“My name is Legion,”
Yesterday we explored the personal connection between ourselves and the story of the Gerasene Demoniac. Today we explore the story from a different perspective. When Jesus asks the unclean spirit it’s name, the reply is, ‘Legion.’ Legion would not signify many in general, but Roman troops specifically. This is a story of Jesus confronting the power of Rome, specifically the primary method by which Rome exercises its power over and control of Palestine, which is its army. This point is solidified when we learn that the Roman Tenth Legion were stationed very close to Gerasa, where Jesus is and the shield symbol of the Tenth Legion was a wild boar.
Mark sees in this story, not only the exorcism of a man, but the confrontation between the Kingdom of God through Jesus and the Kingdom of Rome. But how is this important to us? Psychologist and anthropologists have done studies on how demon possession operates in societies. One very interesting theory is that possession subconsciously acts to free the ‘possessed’ from the pain and torment of violent political occupation and/or the poverty that often accompanies such occupation. In other words, the man’s possession is a result of cruel and unjust political forces and systems. Jesus has not just come to free the man from the symptoms of his possession, but from the cause of the possession, which was the cruelty and abuse of Roman occupation.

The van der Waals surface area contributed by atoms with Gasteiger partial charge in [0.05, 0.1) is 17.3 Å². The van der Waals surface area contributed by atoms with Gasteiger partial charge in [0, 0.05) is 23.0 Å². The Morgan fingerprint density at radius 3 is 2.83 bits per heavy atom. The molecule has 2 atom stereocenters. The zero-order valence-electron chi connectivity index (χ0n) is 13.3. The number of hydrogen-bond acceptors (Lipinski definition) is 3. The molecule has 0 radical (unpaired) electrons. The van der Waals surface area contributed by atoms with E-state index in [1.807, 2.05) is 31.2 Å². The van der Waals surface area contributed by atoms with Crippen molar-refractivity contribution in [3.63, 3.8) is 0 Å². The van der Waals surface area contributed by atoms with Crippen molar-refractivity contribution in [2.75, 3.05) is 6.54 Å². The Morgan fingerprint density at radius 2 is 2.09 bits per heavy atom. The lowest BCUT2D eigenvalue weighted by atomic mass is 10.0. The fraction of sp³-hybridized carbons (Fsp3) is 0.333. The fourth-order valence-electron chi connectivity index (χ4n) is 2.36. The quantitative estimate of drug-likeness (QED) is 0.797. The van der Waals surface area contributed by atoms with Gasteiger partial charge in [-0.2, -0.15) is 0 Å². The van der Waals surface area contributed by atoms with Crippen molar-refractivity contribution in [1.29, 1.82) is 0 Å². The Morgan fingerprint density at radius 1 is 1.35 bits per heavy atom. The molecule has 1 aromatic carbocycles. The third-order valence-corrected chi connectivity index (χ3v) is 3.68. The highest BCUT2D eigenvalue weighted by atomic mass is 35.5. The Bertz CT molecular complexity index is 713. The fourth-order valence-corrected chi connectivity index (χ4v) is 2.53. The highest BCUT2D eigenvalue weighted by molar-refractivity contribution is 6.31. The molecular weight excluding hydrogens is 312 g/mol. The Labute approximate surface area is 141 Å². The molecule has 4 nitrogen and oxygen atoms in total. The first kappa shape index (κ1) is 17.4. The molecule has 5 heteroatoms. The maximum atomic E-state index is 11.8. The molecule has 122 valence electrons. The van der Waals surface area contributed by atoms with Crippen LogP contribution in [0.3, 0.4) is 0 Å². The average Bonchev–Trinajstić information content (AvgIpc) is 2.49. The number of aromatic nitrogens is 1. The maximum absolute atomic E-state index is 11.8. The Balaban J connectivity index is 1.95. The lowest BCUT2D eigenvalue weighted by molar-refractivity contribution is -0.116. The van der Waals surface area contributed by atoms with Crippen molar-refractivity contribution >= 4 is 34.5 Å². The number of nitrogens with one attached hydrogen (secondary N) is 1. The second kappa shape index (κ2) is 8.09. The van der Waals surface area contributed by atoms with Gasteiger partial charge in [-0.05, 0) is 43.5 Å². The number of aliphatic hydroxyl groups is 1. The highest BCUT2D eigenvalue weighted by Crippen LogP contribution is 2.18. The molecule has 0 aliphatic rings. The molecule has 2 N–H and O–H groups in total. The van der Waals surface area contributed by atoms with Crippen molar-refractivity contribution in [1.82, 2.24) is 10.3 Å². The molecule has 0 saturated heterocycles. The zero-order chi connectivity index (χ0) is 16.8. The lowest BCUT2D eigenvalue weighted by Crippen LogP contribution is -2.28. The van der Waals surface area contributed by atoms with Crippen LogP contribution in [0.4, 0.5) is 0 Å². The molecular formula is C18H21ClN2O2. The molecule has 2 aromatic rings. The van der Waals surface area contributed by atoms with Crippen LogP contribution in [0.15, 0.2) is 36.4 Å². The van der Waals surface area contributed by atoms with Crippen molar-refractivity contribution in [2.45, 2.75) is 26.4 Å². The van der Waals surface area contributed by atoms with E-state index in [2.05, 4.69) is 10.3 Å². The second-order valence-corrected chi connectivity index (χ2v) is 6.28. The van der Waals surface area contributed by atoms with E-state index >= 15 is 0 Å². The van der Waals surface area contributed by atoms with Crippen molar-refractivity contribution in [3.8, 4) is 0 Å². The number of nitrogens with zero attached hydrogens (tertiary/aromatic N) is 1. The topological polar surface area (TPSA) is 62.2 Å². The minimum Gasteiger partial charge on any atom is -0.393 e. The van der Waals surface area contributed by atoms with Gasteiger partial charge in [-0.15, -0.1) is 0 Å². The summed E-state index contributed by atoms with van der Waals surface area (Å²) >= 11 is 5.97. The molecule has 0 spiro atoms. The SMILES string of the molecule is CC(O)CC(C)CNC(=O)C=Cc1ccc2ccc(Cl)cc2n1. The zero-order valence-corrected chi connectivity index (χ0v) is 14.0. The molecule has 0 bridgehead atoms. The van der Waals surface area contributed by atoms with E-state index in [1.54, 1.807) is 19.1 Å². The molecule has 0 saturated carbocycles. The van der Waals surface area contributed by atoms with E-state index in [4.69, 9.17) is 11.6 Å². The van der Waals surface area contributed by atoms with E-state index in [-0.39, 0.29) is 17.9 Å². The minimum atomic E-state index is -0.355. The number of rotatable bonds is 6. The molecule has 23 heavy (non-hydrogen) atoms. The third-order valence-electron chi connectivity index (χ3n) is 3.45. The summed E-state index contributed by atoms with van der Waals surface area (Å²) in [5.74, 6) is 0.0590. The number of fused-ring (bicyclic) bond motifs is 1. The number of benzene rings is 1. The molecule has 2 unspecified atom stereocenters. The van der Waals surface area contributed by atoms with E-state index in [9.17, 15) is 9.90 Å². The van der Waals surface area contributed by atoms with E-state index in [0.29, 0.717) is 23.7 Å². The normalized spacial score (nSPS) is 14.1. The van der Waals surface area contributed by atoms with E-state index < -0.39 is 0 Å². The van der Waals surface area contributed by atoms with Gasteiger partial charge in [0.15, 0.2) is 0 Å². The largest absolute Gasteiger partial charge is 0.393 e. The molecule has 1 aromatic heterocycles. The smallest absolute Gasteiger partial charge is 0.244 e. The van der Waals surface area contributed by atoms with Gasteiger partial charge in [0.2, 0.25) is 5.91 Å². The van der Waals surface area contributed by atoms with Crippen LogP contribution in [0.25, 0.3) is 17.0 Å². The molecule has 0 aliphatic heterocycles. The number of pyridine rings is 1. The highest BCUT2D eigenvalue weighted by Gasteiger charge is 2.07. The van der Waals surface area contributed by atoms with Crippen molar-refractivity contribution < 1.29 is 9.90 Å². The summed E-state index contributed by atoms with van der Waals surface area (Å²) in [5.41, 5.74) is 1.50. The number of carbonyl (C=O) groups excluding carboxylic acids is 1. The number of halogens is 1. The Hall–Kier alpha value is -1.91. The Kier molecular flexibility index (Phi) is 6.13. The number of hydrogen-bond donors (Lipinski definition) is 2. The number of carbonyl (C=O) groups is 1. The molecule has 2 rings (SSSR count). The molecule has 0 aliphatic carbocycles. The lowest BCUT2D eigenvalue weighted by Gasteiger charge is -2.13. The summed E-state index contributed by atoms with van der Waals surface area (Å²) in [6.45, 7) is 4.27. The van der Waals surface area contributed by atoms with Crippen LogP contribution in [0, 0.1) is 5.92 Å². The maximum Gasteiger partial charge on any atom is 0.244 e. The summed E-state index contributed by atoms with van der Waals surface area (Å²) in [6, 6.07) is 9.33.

This gives us opportunity to pause and consider the difference between the Kingdom of Rome and the Kingdom of God. Rome occupies by force, by violence and its threat. Jesus invades Gerasa with words. Rome rules by a complex system of hierarchy which oppresses the occupied by creating society in which they are treated as less human than Romans. Jesus welcomes the man to his side, allows him to sit at his feet. God’s rule is egalitarian and communal. Rome rules by creating fear. God’s rule frees people from fear. All of this leads to an unmistakable although perhaps unfamiliar conclusion. Jesus is not just present to rescue the man’s soul, but to restore his whole life. By invading and defeating Rome symbolically in the casting out of the demon, Jesus is revealing God concern with human political and economic systems. Do they empower each person to become his/her best, or do they favor a few and harm many? In our own nation this can be applied to concerns of poverty, income inequality, and the number of african-americans in our prison system. These too are issues that God concerns himself with, issues that Jesus came to rescue and heal us from so that all could experience eternal life.
What ‘big picture’ issue do you think most adversely affects people’s ability to grow and thrive?